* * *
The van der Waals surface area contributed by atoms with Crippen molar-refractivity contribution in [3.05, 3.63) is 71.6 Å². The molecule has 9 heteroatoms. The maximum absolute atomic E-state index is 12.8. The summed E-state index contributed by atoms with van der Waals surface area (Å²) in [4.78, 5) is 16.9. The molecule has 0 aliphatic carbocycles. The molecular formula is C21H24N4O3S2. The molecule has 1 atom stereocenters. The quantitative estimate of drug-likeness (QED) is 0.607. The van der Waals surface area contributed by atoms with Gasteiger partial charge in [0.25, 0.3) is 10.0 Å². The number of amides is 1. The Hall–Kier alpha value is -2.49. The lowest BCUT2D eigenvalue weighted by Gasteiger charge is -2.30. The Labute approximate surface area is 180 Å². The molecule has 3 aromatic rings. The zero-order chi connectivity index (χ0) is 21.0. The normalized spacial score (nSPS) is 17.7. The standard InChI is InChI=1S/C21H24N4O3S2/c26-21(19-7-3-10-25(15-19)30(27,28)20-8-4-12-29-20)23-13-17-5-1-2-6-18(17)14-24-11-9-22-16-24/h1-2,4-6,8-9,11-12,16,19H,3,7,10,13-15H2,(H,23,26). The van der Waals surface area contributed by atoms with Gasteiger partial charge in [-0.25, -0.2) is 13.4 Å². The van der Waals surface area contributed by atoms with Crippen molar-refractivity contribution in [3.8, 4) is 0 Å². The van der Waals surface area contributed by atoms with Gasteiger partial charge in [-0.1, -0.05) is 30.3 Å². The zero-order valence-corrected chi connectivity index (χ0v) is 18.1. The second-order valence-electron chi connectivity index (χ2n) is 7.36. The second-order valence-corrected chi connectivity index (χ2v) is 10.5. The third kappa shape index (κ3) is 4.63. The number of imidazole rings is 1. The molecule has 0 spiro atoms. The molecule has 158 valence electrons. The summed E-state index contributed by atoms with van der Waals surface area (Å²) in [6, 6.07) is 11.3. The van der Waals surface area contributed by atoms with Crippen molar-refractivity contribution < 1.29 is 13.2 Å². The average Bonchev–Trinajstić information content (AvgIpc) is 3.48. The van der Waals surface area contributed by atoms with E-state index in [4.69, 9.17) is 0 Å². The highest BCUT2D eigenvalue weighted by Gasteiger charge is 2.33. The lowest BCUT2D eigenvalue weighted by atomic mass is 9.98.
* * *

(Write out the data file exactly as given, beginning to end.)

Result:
The van der Waals surface area contributed by atoms with Crippen molar-refractivity contribution in [3.05, 3.63) is 71.6 Å². The molecule has 9 heteroatoms. The maximum absolute atomic E-state index is 12.8. The summed E-state index contributed by atoms with van der Waals surface area (Å²) in [4.78, 5) is 16.9. The molecule has 0 aliphatic carbocycles. The molecular formula is C21H24N4O3S2. The molecule has 1 atom stereocenters. The quantitative estimate of drug-likeness (QED) is 0.607. The van der Waals surface area contributed by atoms with Gasteiger partial charge in [0.25, 0.3) is 10.0 Å². The number of amides is 1. The Hall–Kier alpha value is -2.49. The lowest BCUT2D eigenvalue weighted by Gasteiger charge is -2.30. The Labute approximate surface area is 180 Å². The molecule has 3 aromatic rings. The zero-order chi connectivity index (χ0) is 21.0. The normalized spacial score (nSPS) is 17.7. The standard InChI is InChI=1S/C21H24N4O3S2/c26-21(19-7-3-10-25(15-19)30(27,28)20-8-4-12-29-20)23-13-17-5-1-2-6-18(17)14-24-11-9-22-16-24/h1-2,4-6,8-9,11-12,16,19H,3,7,10,13-15H2,(H,23,26). The van der Waals surface area contributed by atoms with Gasteiger partial charge in [-0.25, -0.2) is 13.4 Å². The van der Waals surface area contributed by atoms with Crippen molar-refractivity contribution in [3.8, 4) is 0 Å². The van der Waals surface area contributed by atoms with Gasteiger partial charge in [-0.1, -0.05) is 30.3 Å². The zero-order valence-corrected chi connectivity index (χ0v) is 18.1. The second-order valence-electron chi connectivity index (χ2n) is 7.36. The second-order valence-corrected chi connectivity index (χ2v) is 10.5. The third kappa shape index (κ3) is 4.63. The number of imidazole rings is 1. The molecule has 0 spiro atoms. The molecule has 158 valence electrons. The summed E-state index contributed by atoms with van der Waals surface area (Å²) in [6, 6.07) is 11.3. The van der Waals surface area contributed by atoms with Crippen molar-refractivity contribution < 1.29 is 13.2 Å². The average Bonchev–Trinajstić information content (AvgIpc) is 3.48. The van der Waals surface area contributed by atoms with E-state index in [4.69, 9.17) is 0 Å². The highest BCUT2D eigenvalue weighted by Gasteiger charge is 2.33. The lowest BCUT2D eigenvalue weighted by atomic mass is 9.98.